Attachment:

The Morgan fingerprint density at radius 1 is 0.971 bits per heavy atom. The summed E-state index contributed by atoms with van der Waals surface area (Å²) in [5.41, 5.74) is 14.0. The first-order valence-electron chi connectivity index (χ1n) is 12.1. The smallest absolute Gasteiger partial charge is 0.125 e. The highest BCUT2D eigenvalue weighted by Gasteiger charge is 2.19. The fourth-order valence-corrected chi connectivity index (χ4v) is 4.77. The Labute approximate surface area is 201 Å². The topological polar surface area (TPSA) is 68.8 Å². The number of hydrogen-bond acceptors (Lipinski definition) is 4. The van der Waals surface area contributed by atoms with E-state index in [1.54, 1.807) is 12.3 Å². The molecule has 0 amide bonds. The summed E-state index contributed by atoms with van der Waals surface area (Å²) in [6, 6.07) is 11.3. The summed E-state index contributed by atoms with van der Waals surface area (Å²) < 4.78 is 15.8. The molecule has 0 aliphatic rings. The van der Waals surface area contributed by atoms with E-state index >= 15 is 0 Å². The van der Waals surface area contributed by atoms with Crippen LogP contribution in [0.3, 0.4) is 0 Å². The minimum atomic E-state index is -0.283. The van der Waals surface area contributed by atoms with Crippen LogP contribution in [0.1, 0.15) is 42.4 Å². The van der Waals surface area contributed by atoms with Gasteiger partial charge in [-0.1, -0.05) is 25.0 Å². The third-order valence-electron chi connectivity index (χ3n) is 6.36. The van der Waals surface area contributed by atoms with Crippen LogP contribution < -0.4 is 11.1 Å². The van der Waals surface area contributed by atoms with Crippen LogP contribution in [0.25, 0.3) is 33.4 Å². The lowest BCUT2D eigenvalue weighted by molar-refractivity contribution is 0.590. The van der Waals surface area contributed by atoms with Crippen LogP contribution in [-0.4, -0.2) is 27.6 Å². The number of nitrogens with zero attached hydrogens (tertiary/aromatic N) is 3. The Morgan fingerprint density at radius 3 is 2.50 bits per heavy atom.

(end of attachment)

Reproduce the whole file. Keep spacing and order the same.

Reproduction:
The Morgan fingerprint density at radius 1 is 0.971 bits per heavy atom. The summed E-state index contributed by atoms with van der Waals surface area (Å²) in [5.41, 5.74) is 14.0. The first-order valence-electron chi connectivity index (χ1n) is 12.1. The smallest absolute Gasteiger partial charge is 0.125 e. The highest BCUT2D eigenvalue weighted by Gasteiger charge is 2.19. The fourth-order valence-corrected chi connectivity index (χ4v) is 4.77. The Labute approximate surface area is 201 Å². The topological polar surface area (TPSA) is 68.8 Å². The number of hydrogen-bond acceptors (Lipinski definition) is 4. The van der Waals surface area contributed by atoms with E-state index in [1.54, 1.807) is 12.3 Å². The molecule has 0 amide bonds. The summed E-state index contributed by atoms with van der Waals surface area (Å²) in [6, 6.07) is 11.3. The summed E-state index contributed by atoms with van der Waals surface area (Å²) < 4.78 is 15.8. The molecule has 0 aliphatic rings. The van der Waals surface area contributed by atoms with E-state index >= 15 is 0 Å². The van der Waals surface area contributed by atoms with Crippen LogP contribution in [0.3, 0.4) is 0 Å². The minimum atomic E-state index is -0.283. The van der Waals surface area contributed by atoms with Crippen LogP contribution in [0.1, 0.15) is 42.4 Å². The van der Waals surface area contributed by atoms with Gasteiger partial charge in [-0.1, -0.05) is 25.0 Å². The third-order valence-electron chi connectivity index (χ3n) is 6.36. The van der Waals surface area contributed by atoms with Crippen LogP contribution < -0.4 is 11.1 Å². The van der Waals surface area contributed by atoms with Crippen LogP contribution in [0.25, 0.3) is 33.4 Å². The lowest BCUT2D eigenvalue weighted by molar-refractivity contribution is 0.590. The van der Waals surface area contributed by atoms with Crippen LogP contribution in [-0.4, -0.2) is 27.6 Å². The number of nitrogens with zero attached hydrogens (tertiary/aromatic N) is 3. The Morgan fingerprint density at radius 3 is 2.50 bits per heavy atom.